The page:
Michele Pirro To Give Ducati's 'Laboratory Bike' Its Debut At Jerez

MotoGP fans will get a small glimpse of Ducati's future at Jerez this weekend. Ducati test rider Michele Pirro is due to make his first wildcard appearance of the season at the Spanish track. Most significantly, Pirro is to ride Ducati's so-called lab bike at Jerez, which contains a number of major updates to the Desmosedici GP13.

Though it is unclear exactly what Pirro will be riding - in the Ducati press release, Vitto Guareschi says only that Pirro's Ducati "will have some new development parts that will help us to focus on the development for the rest of the championship" - it seems likely that he will be racing the bike he has been busy testing. This machine, first seen at the Sepang test, was also the bike Pirro spent a lot of time testing at Jerez.

The most obvious differences from the GP13 currently being raced by the factory duo of Andrea Dovizioso and Nicky Hayden are the chassis and exhaust layout. In the photos shown below (poorly taken by me on a camera phone) the main changes are clear: the exhaust from the front cylinder pair has been relocated from the left side of the bike to underneath the fairing; and the chassis has been modified, moving the cross member to which the rear suspension is fixed further forward, and altering the chassis, presumably to modify the stiffness. Dark tape has been applied to the main chassis beam, hiding details from prying eyes, but again, the suggestion here is that the frame construction has been altered to modify frame stiffness.

All of the changes seem to be aimed at a single goal, modifying the weight distribution of the bike in an attempt to fix the understeer which continues to plague the Desmosedici. During the test at Jerez, Pirro posted some very respectable times, keeping pace - within a few tenths - of both the factory and satellite Ducati riders. How that translates to race pace is difficult to judge, given Pirro's different role at the test, being sent out to work purely on development.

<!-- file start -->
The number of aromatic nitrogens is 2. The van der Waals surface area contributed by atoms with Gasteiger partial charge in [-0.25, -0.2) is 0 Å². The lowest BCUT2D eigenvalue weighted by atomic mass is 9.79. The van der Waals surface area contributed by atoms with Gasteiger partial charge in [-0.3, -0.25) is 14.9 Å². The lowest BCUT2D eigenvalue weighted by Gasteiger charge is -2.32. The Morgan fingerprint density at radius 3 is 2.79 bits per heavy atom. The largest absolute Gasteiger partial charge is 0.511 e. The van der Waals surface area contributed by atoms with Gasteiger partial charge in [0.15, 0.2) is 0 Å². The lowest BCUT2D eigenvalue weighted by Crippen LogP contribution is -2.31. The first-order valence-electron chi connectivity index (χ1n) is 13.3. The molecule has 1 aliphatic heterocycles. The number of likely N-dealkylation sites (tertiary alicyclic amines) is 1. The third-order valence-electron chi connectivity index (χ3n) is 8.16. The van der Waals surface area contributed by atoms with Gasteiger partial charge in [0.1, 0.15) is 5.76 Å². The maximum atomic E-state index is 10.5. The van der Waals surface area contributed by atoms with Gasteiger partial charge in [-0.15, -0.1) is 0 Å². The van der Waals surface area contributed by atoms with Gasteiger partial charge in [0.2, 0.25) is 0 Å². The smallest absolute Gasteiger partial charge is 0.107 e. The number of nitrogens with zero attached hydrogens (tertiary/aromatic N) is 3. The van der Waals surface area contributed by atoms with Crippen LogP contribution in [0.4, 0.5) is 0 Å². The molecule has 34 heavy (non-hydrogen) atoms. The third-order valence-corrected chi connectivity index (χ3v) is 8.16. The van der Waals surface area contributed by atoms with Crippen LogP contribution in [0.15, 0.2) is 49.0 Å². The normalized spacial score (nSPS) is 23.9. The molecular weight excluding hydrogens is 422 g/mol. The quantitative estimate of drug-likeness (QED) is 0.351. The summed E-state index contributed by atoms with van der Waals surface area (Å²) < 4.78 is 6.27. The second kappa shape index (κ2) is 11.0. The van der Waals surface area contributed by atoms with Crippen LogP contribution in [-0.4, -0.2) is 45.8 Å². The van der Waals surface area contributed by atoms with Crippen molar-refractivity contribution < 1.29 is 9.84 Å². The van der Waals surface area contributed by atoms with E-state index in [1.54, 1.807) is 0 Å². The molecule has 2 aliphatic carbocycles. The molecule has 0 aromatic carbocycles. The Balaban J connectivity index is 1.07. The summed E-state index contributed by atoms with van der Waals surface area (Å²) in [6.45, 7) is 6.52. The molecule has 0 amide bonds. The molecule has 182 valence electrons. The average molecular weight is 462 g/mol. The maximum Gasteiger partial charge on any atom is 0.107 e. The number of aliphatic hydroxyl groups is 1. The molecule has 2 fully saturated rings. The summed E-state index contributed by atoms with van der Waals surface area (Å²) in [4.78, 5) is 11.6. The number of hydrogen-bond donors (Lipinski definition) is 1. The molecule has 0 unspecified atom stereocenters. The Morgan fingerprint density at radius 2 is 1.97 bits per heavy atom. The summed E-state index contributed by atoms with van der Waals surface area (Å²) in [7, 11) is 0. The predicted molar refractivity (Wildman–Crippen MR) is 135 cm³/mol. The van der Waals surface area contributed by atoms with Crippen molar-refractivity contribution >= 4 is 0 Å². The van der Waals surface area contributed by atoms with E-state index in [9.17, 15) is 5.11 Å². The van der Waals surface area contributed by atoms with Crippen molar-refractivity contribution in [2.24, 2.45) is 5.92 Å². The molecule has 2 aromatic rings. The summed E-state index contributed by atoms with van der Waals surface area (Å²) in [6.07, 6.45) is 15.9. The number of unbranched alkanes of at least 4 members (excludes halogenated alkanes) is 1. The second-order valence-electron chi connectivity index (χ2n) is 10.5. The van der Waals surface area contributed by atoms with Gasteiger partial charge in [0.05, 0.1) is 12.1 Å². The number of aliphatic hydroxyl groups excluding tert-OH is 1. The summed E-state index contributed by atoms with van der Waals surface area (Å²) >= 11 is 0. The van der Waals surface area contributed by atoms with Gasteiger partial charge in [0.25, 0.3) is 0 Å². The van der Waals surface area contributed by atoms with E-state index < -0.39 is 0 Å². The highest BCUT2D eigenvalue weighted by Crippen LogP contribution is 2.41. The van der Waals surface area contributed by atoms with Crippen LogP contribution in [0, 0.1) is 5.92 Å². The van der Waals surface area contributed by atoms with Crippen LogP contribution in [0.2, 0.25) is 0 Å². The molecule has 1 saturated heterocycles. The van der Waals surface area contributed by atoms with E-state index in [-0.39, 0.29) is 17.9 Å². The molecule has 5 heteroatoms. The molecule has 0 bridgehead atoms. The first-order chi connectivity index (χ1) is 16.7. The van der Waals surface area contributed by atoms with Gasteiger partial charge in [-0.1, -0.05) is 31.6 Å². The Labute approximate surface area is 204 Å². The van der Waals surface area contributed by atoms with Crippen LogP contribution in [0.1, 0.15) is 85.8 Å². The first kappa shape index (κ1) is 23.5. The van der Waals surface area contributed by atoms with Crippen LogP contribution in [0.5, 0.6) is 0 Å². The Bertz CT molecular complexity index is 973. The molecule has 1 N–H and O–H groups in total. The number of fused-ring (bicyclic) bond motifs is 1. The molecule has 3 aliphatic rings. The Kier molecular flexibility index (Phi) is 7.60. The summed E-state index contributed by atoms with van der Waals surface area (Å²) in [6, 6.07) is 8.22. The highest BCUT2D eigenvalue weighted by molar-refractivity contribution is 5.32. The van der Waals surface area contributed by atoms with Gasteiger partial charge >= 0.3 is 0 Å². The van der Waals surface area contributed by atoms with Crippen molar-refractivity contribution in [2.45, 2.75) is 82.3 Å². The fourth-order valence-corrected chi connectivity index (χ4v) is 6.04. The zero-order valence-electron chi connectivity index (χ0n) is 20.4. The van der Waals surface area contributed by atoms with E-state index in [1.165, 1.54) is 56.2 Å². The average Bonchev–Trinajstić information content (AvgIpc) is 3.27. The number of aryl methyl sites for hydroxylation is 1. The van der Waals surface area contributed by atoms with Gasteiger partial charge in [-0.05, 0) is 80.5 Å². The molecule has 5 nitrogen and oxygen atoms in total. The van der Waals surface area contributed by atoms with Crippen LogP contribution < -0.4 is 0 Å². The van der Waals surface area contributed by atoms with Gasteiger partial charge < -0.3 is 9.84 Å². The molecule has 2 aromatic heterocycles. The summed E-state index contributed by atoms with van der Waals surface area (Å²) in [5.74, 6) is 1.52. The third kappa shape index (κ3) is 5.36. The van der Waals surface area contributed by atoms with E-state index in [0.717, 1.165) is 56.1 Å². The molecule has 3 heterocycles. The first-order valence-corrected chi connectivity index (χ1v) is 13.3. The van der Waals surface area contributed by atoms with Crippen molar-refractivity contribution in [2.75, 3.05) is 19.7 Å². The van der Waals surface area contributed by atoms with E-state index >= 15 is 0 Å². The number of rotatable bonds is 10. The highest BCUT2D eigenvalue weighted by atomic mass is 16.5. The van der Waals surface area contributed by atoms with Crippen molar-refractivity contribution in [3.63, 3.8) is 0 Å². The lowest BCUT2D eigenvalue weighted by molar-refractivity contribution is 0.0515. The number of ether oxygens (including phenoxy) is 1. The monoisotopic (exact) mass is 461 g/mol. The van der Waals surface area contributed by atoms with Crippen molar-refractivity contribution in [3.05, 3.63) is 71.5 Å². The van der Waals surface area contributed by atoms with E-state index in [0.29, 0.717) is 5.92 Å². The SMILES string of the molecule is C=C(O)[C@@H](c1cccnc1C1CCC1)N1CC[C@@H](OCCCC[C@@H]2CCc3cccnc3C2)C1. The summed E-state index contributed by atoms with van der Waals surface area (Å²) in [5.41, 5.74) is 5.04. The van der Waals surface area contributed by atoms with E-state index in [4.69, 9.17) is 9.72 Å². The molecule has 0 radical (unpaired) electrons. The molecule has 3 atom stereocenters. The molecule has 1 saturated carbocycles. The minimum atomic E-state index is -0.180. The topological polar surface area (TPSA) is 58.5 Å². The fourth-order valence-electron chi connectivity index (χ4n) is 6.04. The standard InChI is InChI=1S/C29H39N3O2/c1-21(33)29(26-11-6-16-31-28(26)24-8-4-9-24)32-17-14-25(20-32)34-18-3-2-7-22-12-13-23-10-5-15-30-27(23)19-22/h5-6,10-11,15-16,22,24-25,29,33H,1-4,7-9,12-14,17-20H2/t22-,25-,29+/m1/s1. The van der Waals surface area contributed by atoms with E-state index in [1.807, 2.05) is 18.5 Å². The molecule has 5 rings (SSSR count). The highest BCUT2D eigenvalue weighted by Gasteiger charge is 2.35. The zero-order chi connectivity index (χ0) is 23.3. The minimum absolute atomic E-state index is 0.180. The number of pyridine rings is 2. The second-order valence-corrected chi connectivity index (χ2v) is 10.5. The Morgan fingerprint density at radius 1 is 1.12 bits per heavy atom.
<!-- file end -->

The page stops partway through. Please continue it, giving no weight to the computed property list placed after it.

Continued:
At Jerez, Pirro will be able to drop his focus on development, and turn his hand to racing. This will give a much clearer idea of where Ducati's lab bike is in terms of competitiveness, and where it still needs work. The changes currently being worked on by Pirro are due to be incorporated into the new version of the GP13 which is set to be tested by the factory riders at Barcelona in June. Though the bike Pirro rides at Jerez is unlikely to be the definitive version handed over to the factory riders, it at least offers a glimpse into Ducati's thinking for the future.

The bottom of Pirro's Ducati, as spotted at Jerez. Note the exhaust underneath the engine

Pirro's bike being worked on at the Jerez test

A (sadly rather out of focus) photo of the biggest changes to the Desmosedici: relocated exhaust, modified suspension cross member on the chassis, taped frame.